Museum logo

The periode 1989 - 1994:
Distributed Interactive Simulations

Early 1994, it was decided that the FEL would be the coordinator of the Distributed Interactive Simulation demonstrations during the ITEC-exhibition to be held in April of that year. Also, the technical support would be provided by the Laboratory. For the Equipment management and IT-services department (Apparatuur, IT-Voorzieningen en Instrumenten or AITV&I) this meant that all knowledge about networks and many dialects of Unix had to be provided. Because of uncertainties about required bandwidth and the required number of international connections, we decided to base our connectoivity on ISDN. Despite the first PTT-Telecom estimates, this was a larger technical problem than expected. PTT-Telecom had only a very limited experience with data connections. In the end, only the NLR took part in the demonstrations with a simulator in Amsterdam coupled via ISDN.

Based on these experiences, and later on also in various DIS-projects, AITV decided to buy ISDN-equipment and lease a set of ISDN-lines. This in order to have relative easy "high speed"-connectivity with different locations as DERA Chertsey, England and Orlando, USA (November 1994).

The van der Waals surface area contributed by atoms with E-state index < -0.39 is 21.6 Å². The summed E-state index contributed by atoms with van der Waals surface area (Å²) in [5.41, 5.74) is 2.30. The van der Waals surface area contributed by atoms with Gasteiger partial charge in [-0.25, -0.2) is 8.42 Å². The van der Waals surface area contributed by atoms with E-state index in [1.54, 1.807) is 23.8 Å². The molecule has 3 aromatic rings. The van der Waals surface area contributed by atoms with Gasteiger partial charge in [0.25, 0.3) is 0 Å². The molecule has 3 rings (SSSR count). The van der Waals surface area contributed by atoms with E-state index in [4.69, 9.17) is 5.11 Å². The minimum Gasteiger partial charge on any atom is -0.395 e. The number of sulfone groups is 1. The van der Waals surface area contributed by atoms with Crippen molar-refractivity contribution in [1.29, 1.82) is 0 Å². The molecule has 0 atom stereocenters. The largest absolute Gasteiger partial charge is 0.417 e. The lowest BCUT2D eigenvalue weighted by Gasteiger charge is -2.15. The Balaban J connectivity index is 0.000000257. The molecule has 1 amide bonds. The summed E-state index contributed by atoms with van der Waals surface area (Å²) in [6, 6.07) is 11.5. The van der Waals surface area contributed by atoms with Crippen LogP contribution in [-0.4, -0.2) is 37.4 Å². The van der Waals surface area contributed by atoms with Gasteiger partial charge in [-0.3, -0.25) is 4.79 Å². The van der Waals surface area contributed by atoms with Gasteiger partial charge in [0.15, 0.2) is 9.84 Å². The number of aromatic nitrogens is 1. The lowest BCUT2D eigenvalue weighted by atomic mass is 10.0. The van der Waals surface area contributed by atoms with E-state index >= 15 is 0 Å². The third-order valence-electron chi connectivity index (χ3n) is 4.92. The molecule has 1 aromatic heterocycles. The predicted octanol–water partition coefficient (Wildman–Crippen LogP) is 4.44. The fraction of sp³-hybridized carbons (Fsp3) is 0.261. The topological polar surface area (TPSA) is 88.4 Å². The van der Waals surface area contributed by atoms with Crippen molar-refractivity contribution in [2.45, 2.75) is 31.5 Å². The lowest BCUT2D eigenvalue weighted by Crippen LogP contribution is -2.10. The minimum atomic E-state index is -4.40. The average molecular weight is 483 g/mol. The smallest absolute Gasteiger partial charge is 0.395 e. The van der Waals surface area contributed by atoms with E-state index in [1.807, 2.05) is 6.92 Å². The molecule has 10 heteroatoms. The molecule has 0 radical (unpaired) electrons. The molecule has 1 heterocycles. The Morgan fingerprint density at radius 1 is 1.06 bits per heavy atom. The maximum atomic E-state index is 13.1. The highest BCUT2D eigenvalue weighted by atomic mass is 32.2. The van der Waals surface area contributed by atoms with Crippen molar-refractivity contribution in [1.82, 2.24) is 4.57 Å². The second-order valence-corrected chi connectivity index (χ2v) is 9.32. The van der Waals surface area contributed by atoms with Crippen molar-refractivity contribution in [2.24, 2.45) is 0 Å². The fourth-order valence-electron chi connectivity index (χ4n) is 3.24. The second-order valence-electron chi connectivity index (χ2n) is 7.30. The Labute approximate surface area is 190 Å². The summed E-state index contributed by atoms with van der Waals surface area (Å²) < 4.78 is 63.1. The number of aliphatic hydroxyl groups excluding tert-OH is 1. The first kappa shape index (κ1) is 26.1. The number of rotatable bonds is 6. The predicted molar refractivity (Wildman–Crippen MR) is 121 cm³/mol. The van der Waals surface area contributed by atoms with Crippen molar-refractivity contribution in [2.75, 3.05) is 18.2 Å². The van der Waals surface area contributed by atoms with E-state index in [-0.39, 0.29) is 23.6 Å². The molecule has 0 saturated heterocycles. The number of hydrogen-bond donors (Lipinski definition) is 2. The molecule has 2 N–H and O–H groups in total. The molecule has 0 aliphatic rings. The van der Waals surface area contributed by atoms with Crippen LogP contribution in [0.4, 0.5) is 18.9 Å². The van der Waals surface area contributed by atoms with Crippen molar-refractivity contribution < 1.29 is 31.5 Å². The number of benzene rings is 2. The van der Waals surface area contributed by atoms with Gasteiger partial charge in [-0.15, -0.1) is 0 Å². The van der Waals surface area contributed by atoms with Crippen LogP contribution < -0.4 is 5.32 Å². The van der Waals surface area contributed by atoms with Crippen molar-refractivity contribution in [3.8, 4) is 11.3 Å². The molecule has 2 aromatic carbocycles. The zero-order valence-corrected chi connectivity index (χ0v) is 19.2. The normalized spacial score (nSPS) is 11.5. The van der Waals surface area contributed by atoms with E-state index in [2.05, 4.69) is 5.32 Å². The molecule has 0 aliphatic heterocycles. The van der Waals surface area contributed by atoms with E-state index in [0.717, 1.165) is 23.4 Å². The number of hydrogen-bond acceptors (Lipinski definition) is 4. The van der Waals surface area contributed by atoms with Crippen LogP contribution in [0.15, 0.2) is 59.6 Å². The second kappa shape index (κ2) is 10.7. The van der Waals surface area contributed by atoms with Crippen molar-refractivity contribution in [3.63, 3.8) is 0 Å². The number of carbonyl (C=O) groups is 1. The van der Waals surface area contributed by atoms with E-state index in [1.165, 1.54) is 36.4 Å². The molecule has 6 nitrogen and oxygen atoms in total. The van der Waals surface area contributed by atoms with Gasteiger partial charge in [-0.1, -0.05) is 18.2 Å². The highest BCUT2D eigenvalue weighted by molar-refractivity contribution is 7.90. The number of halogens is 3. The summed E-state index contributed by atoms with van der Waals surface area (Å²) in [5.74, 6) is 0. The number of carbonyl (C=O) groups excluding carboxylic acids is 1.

During the ITEC'1995 we used ISDN to connect with the DSInet at the US Army base in Ramstein, Germany. From that place on, we used DSInet to reach Orlando, Florida. Other connections were to DERA Farnborough (later QinetiQ), TTSL, NLR Amsterdam, TNO-TM and the RAI, Amsterdam (Networking Event).

The history continues...

This ends (at this moment) the history of computer developments at TNO-FEL and its predecessors "From Punch tape, Punch card to Virtual Network". The security issues around computer systems have become much more complex since our initial work end of the seventies. Parallel processing with the CYBER Peripheral Processors in 1975 evoluated to distributed applications spread across the globe and network-wide "computation". One observation is that the same complexity of timing-problems occur nowadays as well. Communication problems with 110 baud modems evoluated into hard lessons learned when trying to put ISDN- or ATM-equipment into operation in our networks.

Despite the enormous increased processing speed (Law of Moore) since this historic tale started, history repeats itself (at another level in a changed technological context). The forthcoming history will put forward many new challenges and will bring many new ICT-developments, also at TNO-FEL. In the future, others might extend this historic tale with the current developments.

Eric Luiijf
February 1998

Museum logo